With the continuous maturation of single-cell transcriptomics research technology, it is estimated that in the next few years, single-cell gene expression and regulation research will become a popular topic, and the scientific research community will soon obtain enough quantitative transcript research data. This information can help us answer many important scientific questions and can also lay the foundation for quantitative research on cell types and heterogeneity in the future. Based on this information, the transcriptome of almost all types of cells in a complex multicellular organ can also be determined. Moreover, single-cell transcriptomics information can also help us improve the ability to manually manipulate gene expression regulatory networks, because a large amount of single-cell data truly reflects the biological disturbances faced by cells, and this information can help us deepen our understanding of regulatory networks.
- Prospects of single cell sequencing technology
Usually we will regard a cell with the same phenotype as a whole with a specific function, and call it a tissue or an organ. However, deep DNA and RNA sequencing of a single cell will reveal a variety of cell states that constitute a complex ecosystem, and then such a complex system forms the overall function of tissues and organs. The continuous development of high-information, real-time, multi-mode single-cell detection technology will help us truly understand the function of a single cell in a microenvironment system.
Although early morphological studies have clearly identified a variety of cell morphologies, recent studies have unexpectedly discovered many new and different cell states. A standard human cell contains approximately 6 billion DNA base pairs, and 600 million bases of mRNA (an mRNA of this size is already sufficient to provide super coding capacity). Deep sequencing of DNA and RNA of single cells can more fully grasp the functions of cells with unprecedented higher resolution. Scientists' ability to specifically recognize the state of cells helps us better understand the normal functions and abnormalities of cells.
Single-cell sequencing can detect differences between cells at a higher resolution, which also raises a series of new problems. The most fundamental problem may be that it is not necessarily meaningful to find and measure such cell-to-cell differences, that is, we do not know which cell state is the truly functional cell state. Since in a typical human cell, there are only dozens of copies of each mRNA on average. How do individual cells interact with each other to achieve functions at the organizational level? This essential study of cellular ecology is a brand-new field that is worth digging into. In addition, if we think that the phenotype of a cell is the function of a local ecosystem formed by multiple cells, then, in a tissue composed of multiple cells, how do so many local ecosystems coexist together? Is there a mutual exchange effect?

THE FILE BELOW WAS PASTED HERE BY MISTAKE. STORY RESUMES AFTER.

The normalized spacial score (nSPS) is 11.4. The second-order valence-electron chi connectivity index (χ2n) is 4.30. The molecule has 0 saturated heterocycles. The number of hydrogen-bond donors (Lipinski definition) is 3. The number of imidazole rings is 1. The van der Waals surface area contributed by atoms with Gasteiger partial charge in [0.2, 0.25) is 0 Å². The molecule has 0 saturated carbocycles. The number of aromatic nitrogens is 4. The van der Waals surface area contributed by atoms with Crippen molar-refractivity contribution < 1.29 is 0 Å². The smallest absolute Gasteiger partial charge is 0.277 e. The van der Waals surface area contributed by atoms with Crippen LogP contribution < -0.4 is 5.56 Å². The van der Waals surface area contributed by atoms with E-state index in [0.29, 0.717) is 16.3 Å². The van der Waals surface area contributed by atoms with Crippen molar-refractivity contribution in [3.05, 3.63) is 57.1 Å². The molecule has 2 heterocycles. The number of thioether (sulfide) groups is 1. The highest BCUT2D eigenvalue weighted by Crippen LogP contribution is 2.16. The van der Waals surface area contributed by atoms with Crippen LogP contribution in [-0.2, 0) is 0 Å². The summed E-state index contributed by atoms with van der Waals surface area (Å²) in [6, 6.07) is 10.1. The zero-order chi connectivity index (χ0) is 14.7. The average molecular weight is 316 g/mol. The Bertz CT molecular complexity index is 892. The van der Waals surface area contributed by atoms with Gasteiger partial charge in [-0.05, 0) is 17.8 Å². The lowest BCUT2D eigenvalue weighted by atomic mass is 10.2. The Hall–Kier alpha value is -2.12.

Although single-cell sequencing technology has brought us many surprises, and we are optimistic for the technology, but the technology is not currently a routine detection technology in the laboratory. Because the continuous advancement of basic technology and data analysis and interpretation technology is the key to improving the accuracy of single cell sequencing technology, and to understand the role of single cells at the system level, it is necessary to conduct single cell sequencing research on a large number of cells. We will comment on these issues next, will also focus on the future development of single-cell sequencing technology, as well as the newly emerging single-cell sequencing supplementary technology, and will introduce the specific functions of single cells in the overall ecological environment.
5.1 Important questions about single cell research
There are several important issues that affect the quality of data obtained by the Single Cell Sequencing Institute. Among them, the inevitable problem that needs special attention is that the transcriptome will change according to various stimuli, and this change is more prominent at the single cell level. With this in mind, we should treat single-cell transcriptome data with caution (at least to some extent) as the result of a perturbation experiment unless a less destructive RNA isolation technique can be developed.
5.1.1 Cell separation
Single-cell separation technology is almost the technology that needs to be developed most and needs to establish a standardized system. The use of patch pipettes or nanotubes to obtain the cytoplasmic content of individual cells is currently the conventional method of isolating cellular RNA, but this operation is prone to omission of organelle components. Using a microfluidic device can separate cells in individual reaction chambers, but the cells need to be separated from other substrates, and these substrates may interfere with the transcription status of the cells. During the process of cell dissociation, classification and enrichment, whether the transcription state of the cell changes is a question that needs special attention. Scattered cells are very easy to separate, but experiments with such cells require very good experimental design to avoid problems in interpreting the experimental results due to the lack of microenvironment. The most ideal situation is to separate the contents of single cells in a tissue or natural microenvironment. Only in this way, single cell mRNA detection can reflect the most real state of the cell under overall conditions, and only in this way can the effect of human operations on the cell be reduced as much as possible.
To be continued in Part X…